April is Caesarean Awareness Month, and Mamamade has teamed up with Dublin-based women's health physio Helen Keeble who's written this week's guest blog on returning to exercise after a C-section.
When can I start exercising again after a caesarean birth?
This really depends on what one defines as exercise and the type of exercise. The first 6 weeks after a c-section (or any type of birth for that matter!) should really be focusing on all the R's; Recoil, Repair, Resting, Recuperation and Recovery. A C-section is major abdominal surgery and your body needs time to heal from this.
In the first few days and weeks your body may be sore, you'll have a newborn to look after and you'll be sleep deprived. With this in mind, your body will thank you for focusing on deep breathing and pelvic floor squeezes only and gradually building up to short walks when you feel ready. There is no rush and everyone is on their own time frame, so try not to compare yourself to others.
Build up gradually
By six weeks your C-section scar should have fully healed. When it has done so you can start thinking about the next 6 weeks and what you'd like to achieve (if anything!). Impact exercise such as running, jumping etc is not recommended before 3 months postnatal so you can use weeks 7-12 to bridge the gap between reconnecting to your core and impact work.
You can start building up your stamina by taking longer or quicker walks or cycling or swimming. You can also begin some strengthening work too with light weights and gradually building them up.
This is a rough timeline for returning to exercise following a C-section:
Weeks 0-6 post-C-section
Core connection - daily deep breathing & pelvic floor squeezes. Short walks.
Weeks 7-12 post-C-section
Increase stamina, endurance and add in light weights.
Weeks 12+ post-C-section
Continue to increase cardio based work and begin low-level impact if ready.
Please note these are the shortest time frames to work to and just an idea. Some women are not ready for impact until 6 months after having their baby or longer, work with what feels right to you and book yourself in for a postnatal check with a pelvic health physio if you can.
How do I know if I'm ready to start exercising again after a C-section?
If you're thinking about getting back into exercise but not sure if you're ready yet, then consider the following questions:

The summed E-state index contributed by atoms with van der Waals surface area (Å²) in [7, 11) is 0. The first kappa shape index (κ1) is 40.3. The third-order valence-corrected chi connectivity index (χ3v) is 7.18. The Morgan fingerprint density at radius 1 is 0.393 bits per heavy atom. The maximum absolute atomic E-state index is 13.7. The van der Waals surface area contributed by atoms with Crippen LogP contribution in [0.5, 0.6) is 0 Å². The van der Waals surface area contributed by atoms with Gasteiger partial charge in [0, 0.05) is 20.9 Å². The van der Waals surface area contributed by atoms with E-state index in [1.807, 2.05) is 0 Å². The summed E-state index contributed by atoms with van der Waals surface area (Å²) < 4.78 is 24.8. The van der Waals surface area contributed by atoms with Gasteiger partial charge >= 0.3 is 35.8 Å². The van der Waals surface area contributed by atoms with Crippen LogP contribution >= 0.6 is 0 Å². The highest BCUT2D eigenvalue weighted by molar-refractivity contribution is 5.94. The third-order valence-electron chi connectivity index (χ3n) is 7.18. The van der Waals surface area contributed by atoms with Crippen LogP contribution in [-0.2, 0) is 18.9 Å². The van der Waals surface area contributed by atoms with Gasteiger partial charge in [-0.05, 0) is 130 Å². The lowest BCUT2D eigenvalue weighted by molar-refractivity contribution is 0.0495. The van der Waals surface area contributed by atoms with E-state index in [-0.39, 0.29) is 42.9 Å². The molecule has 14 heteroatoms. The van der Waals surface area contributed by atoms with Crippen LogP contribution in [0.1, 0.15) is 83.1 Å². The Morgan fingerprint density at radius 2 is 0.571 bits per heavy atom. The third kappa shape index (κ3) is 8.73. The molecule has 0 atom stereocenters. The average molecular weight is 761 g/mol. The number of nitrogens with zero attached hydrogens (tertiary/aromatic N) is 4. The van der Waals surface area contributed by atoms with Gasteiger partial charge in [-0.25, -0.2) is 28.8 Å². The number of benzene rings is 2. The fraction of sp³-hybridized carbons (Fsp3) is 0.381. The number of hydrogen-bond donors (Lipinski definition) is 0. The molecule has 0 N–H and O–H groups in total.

- Do you want to start exercising again? If the answer is yes, then this is a good start.
- Are you at least 6 weeks postnatal? Remember don't rush it - 6 weeks is usually the minimum amount of time you need for recovery before returning to exercise.
- Do you have any spare energy to start exercising again? Be honest with yourself about whether you have the physical and mental capacity to return to exercise.
- How sleep-deprived are you? This is relative - of course, all new mums are usually sleep deprived! But is it manageable, or do you need to save your energy for looking after your baby and yourself?
- Do you have any pain on or around your C-section scar? Your scar and the area around it is a good indicator of any problems - listen to your body.
- Can you feel your pelvic floor working when you do some squeezes in standing? It's a good idea to reconnect with your pelvic floor before returning to exercise. If you're having issues with this area then do contact a pelvic health physio.
- Do you have any leaking? This is common shortly after childbirth, and pelvic floor exercises should be able to help this.
- Do you feel any heaviness in your vagina? This can be an indicator of prolapse, so if you feel a heavy sensation then see a pelvic health physio.
- Have you had your tummy muscles checked for midline separation (diastasis)? This is very common postpartum and can impact core muscle strength.
If in doubt, please have a check with a pelvic health physio!
What are the best types of exercise post-C-section?
Pelvic floor exercises (you can start these straight away)
This is just as important for caesarean birth mums as it is for vaginal delivery mums! Aim to do 10 short and 10 long squeezes (aiming for 10-sec hold), 2-3 times per day for at least the first few months. It's crucial to do a deep breath in between every single rep to make sure the muscle fully let’s go again before starting the next one (flexibility is as important as strength) and aim to work up so that you can do these all in standing (this can take a few months).
Abdominal and core muscle exercises (early days, 6-12 weeks)
Start with bridges, pelvic tilts and pelvic floor exercises as these are connected to our tummy muscles. You can then progress onto exercise such as walking, cycling or swimming (this uses our tummy) or you can progress onto specific abdominal work if that's what you want, such as leg lifts and sit-ups.
Choose an exercise you enjoy, be in tune with your body and choose an exercise that's suitable to the stage you are in the healing process. Once your body has healed from the surgery and you feel ready to get back into exercise there is no particular activity that should be avoided and I would be wary of anybody who says otherwise!
It is totally possible to make a full recovery from a caesarean birth and to get back to whatever exercise you enjoy doing most.
ABOUT HELEN KEEBLE
Helen has been a pelvic health physiotherapist since 2008. She is also the clinic lead of a prestigious pelvic health team pH physiotherapy and the co-founder of Umi Health. Helen loves working out and keeping fit, especially through Crossfit style workouts and has recently become mum to a cheeky little boy!
You can follow Helen on Instagram: @helenkeeblephysio